If you have the means to expand your house this may a way of accomadating your mother. Maybe increase the bedroom she will live in with an attached half bath and additional space to include a "den" for a TV and a small desk. I suggest this because it seems helpful for everyone to have their own "space" so people are not tripping over each other and where there are boundaries where people can go to have some privacy. We remodeled our home before my MIL moved in. She got our old master bedroom with a separate 1/2 bath and a small walk in closet. We built a new bedroom upstairs with a study/den and everybody gets to retreat to their space when they need to. It is not the cheapest alternative but we are glad we did it.

Onion
Posts: 100
Joined: Tue Sep 11, 2012 7:21 pm

Re: Advice w/ 62YO Mom Moving In - Rent? Resentment? Plans?

Post by Onion » Thu May 19, 2016 7:12 am

I'm so grateful for all the responses; thank you.

The situation is tough, as it can be with family. My mother (and father) had a very rough life from a very young age and it continued until my dad passed away recently. She has worked hard her entire life, often having multiple jobs at the same time, never having a break, both physically and mentally. She raised all of us children, while working and without help, and she was a caretaker for many years as well. She is exhausted. Life is short and if my mother only lives a few more years (no indication this is the case), I want to know that she had a few years of joy and easy living. I know the easy answer is to suggest she work and maybe we're dumb for not going this route, but it isn't that easy and I want to avoid it if possible.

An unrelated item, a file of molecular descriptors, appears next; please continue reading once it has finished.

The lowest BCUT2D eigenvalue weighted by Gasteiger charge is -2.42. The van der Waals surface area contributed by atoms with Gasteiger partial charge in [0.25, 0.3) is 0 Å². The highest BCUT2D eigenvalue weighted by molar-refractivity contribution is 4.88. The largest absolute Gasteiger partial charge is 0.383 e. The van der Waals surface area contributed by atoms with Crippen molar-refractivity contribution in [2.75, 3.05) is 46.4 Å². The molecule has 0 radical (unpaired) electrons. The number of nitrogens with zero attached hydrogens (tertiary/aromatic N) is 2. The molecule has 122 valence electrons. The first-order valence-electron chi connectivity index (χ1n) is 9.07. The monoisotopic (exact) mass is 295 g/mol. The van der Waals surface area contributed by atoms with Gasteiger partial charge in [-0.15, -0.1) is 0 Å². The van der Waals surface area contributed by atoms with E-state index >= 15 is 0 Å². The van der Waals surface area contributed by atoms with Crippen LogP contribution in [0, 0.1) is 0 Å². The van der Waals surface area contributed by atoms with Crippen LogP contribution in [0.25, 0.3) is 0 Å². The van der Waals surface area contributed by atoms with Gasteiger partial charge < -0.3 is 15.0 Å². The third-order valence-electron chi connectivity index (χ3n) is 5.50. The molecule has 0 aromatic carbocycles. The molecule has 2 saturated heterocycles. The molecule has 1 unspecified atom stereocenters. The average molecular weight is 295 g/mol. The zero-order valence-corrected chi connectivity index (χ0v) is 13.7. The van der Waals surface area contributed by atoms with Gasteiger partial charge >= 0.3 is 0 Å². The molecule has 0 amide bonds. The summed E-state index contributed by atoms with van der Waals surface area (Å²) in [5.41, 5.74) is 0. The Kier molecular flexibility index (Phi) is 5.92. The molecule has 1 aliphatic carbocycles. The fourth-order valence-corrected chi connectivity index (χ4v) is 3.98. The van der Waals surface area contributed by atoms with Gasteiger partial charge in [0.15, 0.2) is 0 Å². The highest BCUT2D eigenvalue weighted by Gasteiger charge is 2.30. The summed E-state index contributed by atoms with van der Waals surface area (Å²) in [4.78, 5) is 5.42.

I appreciate all the practical suggestions on things to discuss, including expectations, date nights, etc. It definitely gives me a lot to think about. We have all committed to being honest and open. If we can keep to that, I think it will make everything a little easier.

I will not know much for the next couple of months, but I will do my best to update this post for others who are in this situation.
Drelk3 wrote:My gut response was a bit different. Did you pay room and board when you were living with your mother? Will the additional costs of your mother living with you cause your family financial hardship? Will she be providing you with any childcare or babysitting assistance? If you vacation will she be at home taking care of pets, plants, etc.? If I were to move in with my children and had discretionary income, I would pay for restaurant dinners on occasion; would pay for the items if asked to stop and pick something up at the supermarket, etc. I would want to help as much as I could. Since you say you have such a good relationship with your mother, I would say things would largely depend on your family financial situation. If it were me, I'd feel kind of funny asking my mother to pay room and board after all she and my father had done for me over the years.
Thank you so much for bringing this up. You've hit on part of the struggle. She is my mother; how can I charge her rent or even suggest she help out when we will be fine? On the other hand, I'm a petulant child having a temper tantrum, "THIS ISN'T FAIR!" and "WHY ISN'T ANYONE ELSE HELPING?" The reality is, I know many cultures do this in much smaller living spaces and I know how very fortunate I am. I need to remind myself of this more.
dodecahedron wrote:
Also, it could be very costly if your mother qualifies as your dependent, because this would rule out the possibility of ACA subsidies. (Taxpayers who are NOT dependents can get ACA subsidies based on their own income alone. If she is your dependent, then qualification for subsidies would be based on the household income, not just hers.)